Two Mile, 4 May 2016

Two Mile Reef (also known as Easter Reef) is located a short distance (but a long paddle) offshore just around the corner west of the entrance to Port Campbell bay.  On its day, it is considered by many to produce the largest wave on the Victorian west coast.

On 4 May 2016 having looked at the swell forecasts, weather forecasts and a few other pieces of guesswork on the internet, I decided it could well be worth the two and a half hour drive from Melbourne to Port Campbell to see Two Mile reef in action.

It was worth the drive.

In terms of big seas in this area, I can recall a day when I witnessed the white water being being launched higher above the cliffs than was occurring on 4 May 2016.  That day was 2 July 2008 when gale force winds and big seas combined to launch white water well above clifftop height.  The white water rising above the cliffs was clearly visible from the car window on the Great Ocean Road.  I have posted some photos taken in the area that day on a post on this blog called, descriptively if not imaginatively,  ‘Wild weather & a big swell on the coast west of Cape Otway‘. But it’s the green water not the white water which excites the surfer.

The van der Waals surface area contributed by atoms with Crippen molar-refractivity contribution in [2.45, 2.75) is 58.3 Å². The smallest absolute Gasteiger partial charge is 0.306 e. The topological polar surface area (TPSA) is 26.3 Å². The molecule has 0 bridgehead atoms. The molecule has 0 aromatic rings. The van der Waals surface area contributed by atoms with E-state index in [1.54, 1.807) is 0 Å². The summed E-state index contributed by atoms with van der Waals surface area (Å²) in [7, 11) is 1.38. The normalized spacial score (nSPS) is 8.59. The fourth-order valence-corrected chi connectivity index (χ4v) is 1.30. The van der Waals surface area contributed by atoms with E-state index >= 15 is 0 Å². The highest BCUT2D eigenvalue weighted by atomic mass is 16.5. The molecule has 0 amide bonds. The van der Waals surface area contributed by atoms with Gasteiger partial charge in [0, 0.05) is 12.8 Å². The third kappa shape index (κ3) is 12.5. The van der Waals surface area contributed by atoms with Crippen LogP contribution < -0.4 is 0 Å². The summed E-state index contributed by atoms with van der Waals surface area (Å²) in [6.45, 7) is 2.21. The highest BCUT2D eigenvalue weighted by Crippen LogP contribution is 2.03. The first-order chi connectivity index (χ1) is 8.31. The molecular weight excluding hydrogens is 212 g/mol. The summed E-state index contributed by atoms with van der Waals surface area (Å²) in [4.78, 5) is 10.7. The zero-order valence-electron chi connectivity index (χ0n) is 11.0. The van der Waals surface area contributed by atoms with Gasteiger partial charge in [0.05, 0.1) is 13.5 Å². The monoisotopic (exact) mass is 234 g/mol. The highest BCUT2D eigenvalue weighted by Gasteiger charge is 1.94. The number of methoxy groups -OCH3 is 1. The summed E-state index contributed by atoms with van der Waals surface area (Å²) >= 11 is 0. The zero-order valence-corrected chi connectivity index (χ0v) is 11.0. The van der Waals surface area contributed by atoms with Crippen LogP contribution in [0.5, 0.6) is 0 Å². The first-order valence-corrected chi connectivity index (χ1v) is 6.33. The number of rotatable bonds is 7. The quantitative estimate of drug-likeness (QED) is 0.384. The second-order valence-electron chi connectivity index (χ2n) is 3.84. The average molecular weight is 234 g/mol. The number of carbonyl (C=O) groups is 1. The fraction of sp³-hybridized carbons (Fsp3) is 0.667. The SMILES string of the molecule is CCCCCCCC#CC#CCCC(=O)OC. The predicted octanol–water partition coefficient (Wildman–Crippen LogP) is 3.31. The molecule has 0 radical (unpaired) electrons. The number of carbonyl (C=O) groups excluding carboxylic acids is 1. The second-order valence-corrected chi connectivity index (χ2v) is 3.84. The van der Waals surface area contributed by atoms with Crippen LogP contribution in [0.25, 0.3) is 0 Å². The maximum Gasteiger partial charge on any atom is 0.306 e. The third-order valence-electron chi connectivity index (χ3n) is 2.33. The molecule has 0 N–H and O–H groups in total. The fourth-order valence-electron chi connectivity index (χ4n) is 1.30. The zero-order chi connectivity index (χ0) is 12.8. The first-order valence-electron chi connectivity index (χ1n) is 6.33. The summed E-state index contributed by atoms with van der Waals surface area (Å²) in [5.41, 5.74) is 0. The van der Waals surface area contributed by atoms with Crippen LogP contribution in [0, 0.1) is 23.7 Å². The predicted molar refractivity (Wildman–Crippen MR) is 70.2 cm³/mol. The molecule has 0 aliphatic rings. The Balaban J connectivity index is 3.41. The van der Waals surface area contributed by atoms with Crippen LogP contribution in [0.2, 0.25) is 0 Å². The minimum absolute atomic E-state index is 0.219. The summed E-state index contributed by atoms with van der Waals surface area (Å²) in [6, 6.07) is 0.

I have never seen a day on the west coast of Victoria with a raw surfable swell as big as the one I saw this day.  There was a surprise bonus for my efforts in that well known big wave surfer Ross Clarke Jones had also made the trip to Two Mile that day, and was out there towing into a few.  What impressed me more than RCJ’s efforts though was the local crew who paddled out from Port Campbell, paddled for and caught more than a few massive waves, got caught inside more than once, took more than a few on the head involving some longish hold downs, then paddled back to Port Campbell beach.

My vantage point for watching and taking these photos was the clifftop above Two Mile.  Save for the last photo in this post, I have followed the pattern of wider shot, then cropped detail of the same shot to allow better appreciation and estimation of the size of these waves.

These photos were taken on an old digital SLR I owned at the time (a Nikon), with only a small zoom lens (my telephoto lens having ended its active service on a rock shelf when I went arse up trying to walk as fast as a Southern Right whale was swimming by at close quarters).  Accordingly the resolution etc is nothing like my current camera and telephoto lens could have produced.  But I had to work with what I had.  A photograph can be aesthetically pleasing to the eye, it can be of considerable interest for its documentary value, and if the stars align it can be both.  These photos are merely in the documentary category.  Please focus on the content, not the composition, exposure, colour saturation, resolution and the like.